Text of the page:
On this first Sunday of Lent, the text for my sermon was Luke’s version of the Parable of the Great Banquet. It is part of a three beat narrative in chapter 14 in which Jesus, a guest for dinner at the house of a Pharisee, takes advantage of the opportunity to provide some lessons in Kingdom etiquette. In Lesson One, having noticed the jockeying for position and witnessing the embarrassment of those who apparently thought too highly of themselves being ushered to less advantageous seating, Jesus suggests they begin by taking the lowest seats – those belonging to those of least honor. That way, when the host notices, he might move them up, as appropriate. The advantage is clear – they get the benefit of being thought humble and get seated where they properly belong without shame! Win – Win!
Jesus then moves on with advice to his host; rather than inviting only people who can reciprocate with invitations of their own, employ a strategy which welcomes those who have no capacity for repayment! That way, in the resurrection of the righteous, he will receive an appropriate reward. This suggestion meets with decidedly less entusiasm – after all, in the category of competitive dinner parties, who ever would invite anyone who couldn’t reciprocate? Exactly no one!
Some awkward guest tries to cover the faux pas by reciting a beatitude – “Blessed is the one who will eat at the feast in the Kingdom of God.” He says this as if the Kingdom of God were still distant and hoped for, rather than sitting at table with them in the person of Jesus – who had announced open access to the Kingdom was now available.
In response, Jesus tells a story of a generous host who did just what none of them would do – put on a banquet of such extravagance that no one could possibly reciprocate. When, however, the notice went out that the banquet was ready – the excuses began to pile up. None of the invited could find their way clear to come. They could not consider attending a banquet that would result in such obligation. The result? None of the invited would taste the dinner – but the dinner would not go to waste because the host and his servants had rounded up those who could never repay.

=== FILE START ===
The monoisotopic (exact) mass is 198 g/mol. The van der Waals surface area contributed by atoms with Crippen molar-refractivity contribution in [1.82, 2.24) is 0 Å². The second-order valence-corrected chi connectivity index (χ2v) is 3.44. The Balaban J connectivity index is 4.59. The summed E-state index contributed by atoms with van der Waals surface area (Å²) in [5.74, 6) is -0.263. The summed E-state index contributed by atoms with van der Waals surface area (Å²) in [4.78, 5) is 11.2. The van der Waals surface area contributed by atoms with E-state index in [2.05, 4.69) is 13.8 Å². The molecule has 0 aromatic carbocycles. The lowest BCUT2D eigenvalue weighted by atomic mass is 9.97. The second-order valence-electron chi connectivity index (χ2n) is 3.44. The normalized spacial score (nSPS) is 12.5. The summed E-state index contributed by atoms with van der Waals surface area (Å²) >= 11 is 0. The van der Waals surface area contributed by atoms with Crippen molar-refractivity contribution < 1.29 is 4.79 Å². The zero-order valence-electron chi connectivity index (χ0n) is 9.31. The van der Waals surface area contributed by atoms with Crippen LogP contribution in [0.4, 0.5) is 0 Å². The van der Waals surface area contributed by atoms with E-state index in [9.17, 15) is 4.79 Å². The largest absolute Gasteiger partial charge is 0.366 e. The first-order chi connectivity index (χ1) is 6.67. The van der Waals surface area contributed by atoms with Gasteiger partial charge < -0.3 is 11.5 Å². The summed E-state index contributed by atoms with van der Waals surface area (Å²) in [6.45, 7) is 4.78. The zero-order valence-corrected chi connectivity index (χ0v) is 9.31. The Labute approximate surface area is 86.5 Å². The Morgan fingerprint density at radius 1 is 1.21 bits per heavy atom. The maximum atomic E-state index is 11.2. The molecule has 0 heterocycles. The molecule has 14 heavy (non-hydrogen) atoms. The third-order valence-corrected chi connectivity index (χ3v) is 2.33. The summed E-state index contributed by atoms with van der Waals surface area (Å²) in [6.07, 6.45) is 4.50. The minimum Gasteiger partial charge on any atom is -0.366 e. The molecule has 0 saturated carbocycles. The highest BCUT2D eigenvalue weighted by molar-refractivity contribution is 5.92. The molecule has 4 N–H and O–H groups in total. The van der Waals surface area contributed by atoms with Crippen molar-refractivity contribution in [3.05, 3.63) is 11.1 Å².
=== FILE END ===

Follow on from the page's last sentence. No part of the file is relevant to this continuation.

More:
Jesus uses this parable to describe what is happening – in His coming, the banquet is spread and the invitations gone out. But they, the invited, were distracted to the point of excuse. They were too anchored to the earth to respond to an impossible invitation to the Kingdom of God.
And this is where my Lenten reflection on the day of my death meets the story. I, too, am easily distracted by the busy-ness of avoidance, the business of obligation, the tasks at hand. I barely hear the invitation to the Kingdom. And the simple consideration of the day of my death quiets the background noises – the distractions of the earth – enough to hear the music in the distance. Time to dress for dinner.